From the Greek, this word means “conversion,” or more clearly, “to change one’s mind, repent, be converted.”
In the modern thinking and teaching of the Church this term has come to mean the relationship of the Christian community within the Church as experienced by individuals.
The first “conversion” is the fundamental gift that one receives in baptism; if this gift is lost through sin, another “conversion” (or return to the ecclesial community) is gained and makes the individual more vigorous in faith through the Sacrament of Penance.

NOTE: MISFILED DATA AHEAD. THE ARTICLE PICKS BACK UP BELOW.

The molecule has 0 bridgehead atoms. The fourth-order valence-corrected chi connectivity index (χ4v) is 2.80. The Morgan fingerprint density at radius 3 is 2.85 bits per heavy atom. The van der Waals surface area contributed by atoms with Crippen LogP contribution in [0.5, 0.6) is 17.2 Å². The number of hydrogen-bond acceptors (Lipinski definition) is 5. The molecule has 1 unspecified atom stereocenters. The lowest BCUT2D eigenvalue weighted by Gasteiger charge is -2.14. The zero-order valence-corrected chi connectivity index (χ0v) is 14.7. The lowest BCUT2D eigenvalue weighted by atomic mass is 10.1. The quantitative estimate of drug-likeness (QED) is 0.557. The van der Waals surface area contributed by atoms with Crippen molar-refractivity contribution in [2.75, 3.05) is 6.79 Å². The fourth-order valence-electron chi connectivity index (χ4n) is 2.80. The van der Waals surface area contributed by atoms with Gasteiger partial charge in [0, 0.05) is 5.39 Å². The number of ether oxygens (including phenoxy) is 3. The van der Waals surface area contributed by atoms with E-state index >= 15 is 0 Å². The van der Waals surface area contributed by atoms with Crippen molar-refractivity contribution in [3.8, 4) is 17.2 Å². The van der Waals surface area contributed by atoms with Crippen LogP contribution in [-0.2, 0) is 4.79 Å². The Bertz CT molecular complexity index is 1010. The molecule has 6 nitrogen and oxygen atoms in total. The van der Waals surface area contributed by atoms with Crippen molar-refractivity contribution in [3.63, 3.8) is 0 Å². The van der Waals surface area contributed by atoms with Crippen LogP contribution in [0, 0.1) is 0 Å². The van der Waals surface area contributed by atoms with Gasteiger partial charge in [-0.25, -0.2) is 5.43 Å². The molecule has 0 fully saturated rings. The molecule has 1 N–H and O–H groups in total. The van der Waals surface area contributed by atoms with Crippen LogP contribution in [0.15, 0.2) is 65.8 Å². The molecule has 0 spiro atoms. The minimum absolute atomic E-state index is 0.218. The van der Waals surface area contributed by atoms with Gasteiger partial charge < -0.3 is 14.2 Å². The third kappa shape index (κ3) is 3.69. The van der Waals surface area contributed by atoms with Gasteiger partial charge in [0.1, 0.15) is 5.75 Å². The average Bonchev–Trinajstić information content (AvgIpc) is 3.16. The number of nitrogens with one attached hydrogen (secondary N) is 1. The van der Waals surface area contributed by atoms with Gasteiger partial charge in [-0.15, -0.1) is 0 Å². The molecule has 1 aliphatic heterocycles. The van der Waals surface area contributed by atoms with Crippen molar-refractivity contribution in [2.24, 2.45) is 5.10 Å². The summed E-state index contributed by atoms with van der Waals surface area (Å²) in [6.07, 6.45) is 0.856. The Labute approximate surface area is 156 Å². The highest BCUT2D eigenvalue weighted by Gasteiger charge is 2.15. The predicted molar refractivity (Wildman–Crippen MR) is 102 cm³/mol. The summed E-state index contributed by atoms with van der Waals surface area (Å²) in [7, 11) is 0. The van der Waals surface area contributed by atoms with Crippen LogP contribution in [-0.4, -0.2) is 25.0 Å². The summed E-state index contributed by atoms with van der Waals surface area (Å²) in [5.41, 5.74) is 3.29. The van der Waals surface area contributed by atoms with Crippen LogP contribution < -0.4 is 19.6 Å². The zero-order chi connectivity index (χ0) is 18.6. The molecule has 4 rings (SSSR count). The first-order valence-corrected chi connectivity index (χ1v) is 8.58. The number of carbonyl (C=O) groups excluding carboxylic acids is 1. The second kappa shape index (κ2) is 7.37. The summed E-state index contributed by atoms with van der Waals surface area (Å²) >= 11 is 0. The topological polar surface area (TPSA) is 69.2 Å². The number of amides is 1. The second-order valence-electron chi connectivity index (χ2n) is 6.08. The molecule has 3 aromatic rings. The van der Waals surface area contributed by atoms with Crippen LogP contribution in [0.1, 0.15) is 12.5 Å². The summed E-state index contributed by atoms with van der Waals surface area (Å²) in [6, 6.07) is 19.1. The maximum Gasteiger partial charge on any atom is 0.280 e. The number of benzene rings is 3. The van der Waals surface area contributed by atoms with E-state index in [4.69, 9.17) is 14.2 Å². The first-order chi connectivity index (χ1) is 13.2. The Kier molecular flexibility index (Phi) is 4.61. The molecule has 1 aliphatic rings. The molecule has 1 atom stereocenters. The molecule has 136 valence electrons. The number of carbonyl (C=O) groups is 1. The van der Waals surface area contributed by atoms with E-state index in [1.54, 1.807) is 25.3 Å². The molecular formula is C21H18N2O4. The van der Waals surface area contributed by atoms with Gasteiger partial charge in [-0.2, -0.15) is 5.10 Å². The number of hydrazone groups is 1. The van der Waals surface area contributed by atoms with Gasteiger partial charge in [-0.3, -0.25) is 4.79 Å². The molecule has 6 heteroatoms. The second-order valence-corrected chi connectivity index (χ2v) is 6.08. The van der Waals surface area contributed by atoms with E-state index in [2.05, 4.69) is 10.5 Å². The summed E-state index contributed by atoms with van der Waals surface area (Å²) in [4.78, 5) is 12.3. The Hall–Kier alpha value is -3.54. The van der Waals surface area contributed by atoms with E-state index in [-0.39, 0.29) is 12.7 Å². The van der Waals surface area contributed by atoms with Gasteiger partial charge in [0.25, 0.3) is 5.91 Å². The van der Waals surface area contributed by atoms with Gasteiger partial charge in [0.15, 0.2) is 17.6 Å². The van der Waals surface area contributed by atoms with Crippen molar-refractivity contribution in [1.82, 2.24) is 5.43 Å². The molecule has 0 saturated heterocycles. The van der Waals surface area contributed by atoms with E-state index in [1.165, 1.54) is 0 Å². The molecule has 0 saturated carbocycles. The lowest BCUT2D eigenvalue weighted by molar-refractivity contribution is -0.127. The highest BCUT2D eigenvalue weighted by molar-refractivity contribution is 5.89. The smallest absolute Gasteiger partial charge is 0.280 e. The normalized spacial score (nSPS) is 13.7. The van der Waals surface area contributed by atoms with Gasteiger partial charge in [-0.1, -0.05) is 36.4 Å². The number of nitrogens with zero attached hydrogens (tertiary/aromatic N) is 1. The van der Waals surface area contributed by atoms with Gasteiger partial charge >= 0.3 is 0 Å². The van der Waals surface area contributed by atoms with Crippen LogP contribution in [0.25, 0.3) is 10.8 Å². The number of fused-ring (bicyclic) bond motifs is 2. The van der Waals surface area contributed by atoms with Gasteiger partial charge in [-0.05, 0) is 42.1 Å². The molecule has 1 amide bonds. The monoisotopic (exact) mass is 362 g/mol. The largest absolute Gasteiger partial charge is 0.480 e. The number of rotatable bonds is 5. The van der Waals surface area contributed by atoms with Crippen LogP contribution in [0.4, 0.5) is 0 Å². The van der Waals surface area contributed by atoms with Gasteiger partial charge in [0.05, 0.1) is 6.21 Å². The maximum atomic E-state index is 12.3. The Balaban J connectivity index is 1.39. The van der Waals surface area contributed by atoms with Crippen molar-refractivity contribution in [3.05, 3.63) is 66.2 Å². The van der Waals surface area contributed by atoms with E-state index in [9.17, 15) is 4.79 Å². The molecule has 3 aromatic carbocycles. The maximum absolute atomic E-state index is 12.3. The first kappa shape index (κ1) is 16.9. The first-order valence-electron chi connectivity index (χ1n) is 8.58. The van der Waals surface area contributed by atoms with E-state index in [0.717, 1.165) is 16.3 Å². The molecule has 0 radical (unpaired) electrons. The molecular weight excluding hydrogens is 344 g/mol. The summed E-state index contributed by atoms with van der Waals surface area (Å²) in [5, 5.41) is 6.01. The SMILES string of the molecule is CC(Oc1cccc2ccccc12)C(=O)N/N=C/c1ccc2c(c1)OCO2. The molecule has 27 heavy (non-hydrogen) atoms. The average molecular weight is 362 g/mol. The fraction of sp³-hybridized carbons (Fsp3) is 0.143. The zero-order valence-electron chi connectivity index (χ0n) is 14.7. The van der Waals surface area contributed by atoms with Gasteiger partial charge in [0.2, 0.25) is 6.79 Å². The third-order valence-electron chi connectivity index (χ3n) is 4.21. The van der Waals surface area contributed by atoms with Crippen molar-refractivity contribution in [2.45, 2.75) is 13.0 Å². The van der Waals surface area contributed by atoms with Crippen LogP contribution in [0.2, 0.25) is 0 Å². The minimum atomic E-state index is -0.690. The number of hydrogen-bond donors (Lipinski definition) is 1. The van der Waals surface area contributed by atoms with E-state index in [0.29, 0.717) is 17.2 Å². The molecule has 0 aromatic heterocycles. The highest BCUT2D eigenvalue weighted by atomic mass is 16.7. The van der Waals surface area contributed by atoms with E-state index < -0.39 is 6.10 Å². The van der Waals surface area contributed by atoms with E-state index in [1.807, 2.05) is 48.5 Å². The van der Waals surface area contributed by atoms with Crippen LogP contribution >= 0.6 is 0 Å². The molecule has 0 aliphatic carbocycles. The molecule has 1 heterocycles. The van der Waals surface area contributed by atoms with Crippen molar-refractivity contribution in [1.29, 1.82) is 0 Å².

Metanoia is considered fundamental to the pursuit of authentic Christian perfection. It entails true repentance of sin and the subsequent turning toward the Lord. There is a complete change in one’s life, turning from unbelief to belief, a change of heart from sin to the practice of the virtues, and the zealous demonstration of that faith through baptism, confession, and a worthy penance.
Metanoia is commonly used in the Greek New Testament, especially in the preaching of the Apostles. (7:46)